3d Cir Decision Holding Plaintiffs Have Standing due to FCRA Violation


This case involves a data breach that arose when two laptop computers containing unencrypted Personally Identifiable Information and Protected Health Information of some 839,000 individuals were stolen from Horizon Blue Cross Blue Shield of New Jersey in November 2013.

When one's personal data is compromised via a cybersecurity breach, does one have standing to sue before he can show identity theft or other adverse consequences? Up to now, some federal courts and the Supreme Court variously articulated a relatively high barrier to suits such as the present class action. Accordingly, the District Court dismissed the complaint. But plaintiffs persuaded the Third Circuit that the alleged Fair Credit Reporting Act (FCRA) violation provides sufficient standing to sue.

Said the court: "Although it is possible to read the Supreme Court’s decision in Spokeo, [Inc. v. Robins,] as creating a requirement that a plaintiff show a statutory violation has caused a “material risk of harm” before he can bring suit, we do not believe that the Court so intended to change the traditional standard for the establishment of standing." The court found a sufficiently "concrete" injury to have been alleged here.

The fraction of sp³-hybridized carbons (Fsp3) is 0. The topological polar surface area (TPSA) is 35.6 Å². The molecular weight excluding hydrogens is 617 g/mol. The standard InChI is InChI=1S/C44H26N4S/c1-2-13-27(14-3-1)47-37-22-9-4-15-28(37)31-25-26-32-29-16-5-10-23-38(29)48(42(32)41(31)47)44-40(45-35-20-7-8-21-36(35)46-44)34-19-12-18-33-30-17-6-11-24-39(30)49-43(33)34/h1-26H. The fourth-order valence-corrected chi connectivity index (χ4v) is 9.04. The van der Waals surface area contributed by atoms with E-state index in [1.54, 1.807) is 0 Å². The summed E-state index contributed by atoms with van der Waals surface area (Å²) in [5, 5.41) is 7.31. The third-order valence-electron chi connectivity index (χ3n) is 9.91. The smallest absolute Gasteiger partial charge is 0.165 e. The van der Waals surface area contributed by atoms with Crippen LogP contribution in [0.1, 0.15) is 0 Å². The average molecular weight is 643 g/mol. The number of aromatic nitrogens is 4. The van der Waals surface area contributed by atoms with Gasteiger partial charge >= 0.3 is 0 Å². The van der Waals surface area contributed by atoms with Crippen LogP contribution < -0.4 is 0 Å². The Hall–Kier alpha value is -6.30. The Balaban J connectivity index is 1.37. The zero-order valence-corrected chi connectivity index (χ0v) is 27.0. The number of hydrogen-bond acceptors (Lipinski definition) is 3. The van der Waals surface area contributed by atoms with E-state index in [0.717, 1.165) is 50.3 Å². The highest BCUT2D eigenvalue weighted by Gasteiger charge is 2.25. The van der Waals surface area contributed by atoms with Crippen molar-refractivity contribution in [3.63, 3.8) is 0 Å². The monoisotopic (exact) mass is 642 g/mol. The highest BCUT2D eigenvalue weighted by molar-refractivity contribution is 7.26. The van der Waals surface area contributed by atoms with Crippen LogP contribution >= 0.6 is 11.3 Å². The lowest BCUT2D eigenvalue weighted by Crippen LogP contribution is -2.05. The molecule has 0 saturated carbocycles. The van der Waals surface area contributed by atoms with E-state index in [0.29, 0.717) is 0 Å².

"So the Plaintiffs here do not allege a mere technical or procedural violation of FCRA. They allege instead the unauthorized dissemination of their own private information – the very injury that FCRA is intended to prevent."

Concurring in the result, Judge Schwartz nevertheless articulated different reasoning. "My colleagues view In re Google Cookie Placement Consumer Privacy Litigation, 806 F.3d 125 (3d Cir. 2015), and In re Nickelodeon Consumer Privacy Litigation, 827 F.3d 262 (3d Cir. 2016), as providing a basis for Plaintiffs to assert that a violation of the FCRA, without any resulting harm, satisfies the injury-in-fact requirement. I do not rely on the possible existence of a statutory violation as the basis for standing, and am not persuaded that these cases support that particular point. I also conclude that Plaintiffs have sufficiently alleged that the injury was traceable, in part, to the failure to encrypt the data, and am satisfied that if proven, the injury could be redressable."

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Reference Info:Decision | Federal, 3rd Circuit, New Jersey | United States

DISCLAIMER: Because of the generality of this update, the information provided herein may not be applicable in all situations and should not be acted upon without specific legal advice based on particular situations.

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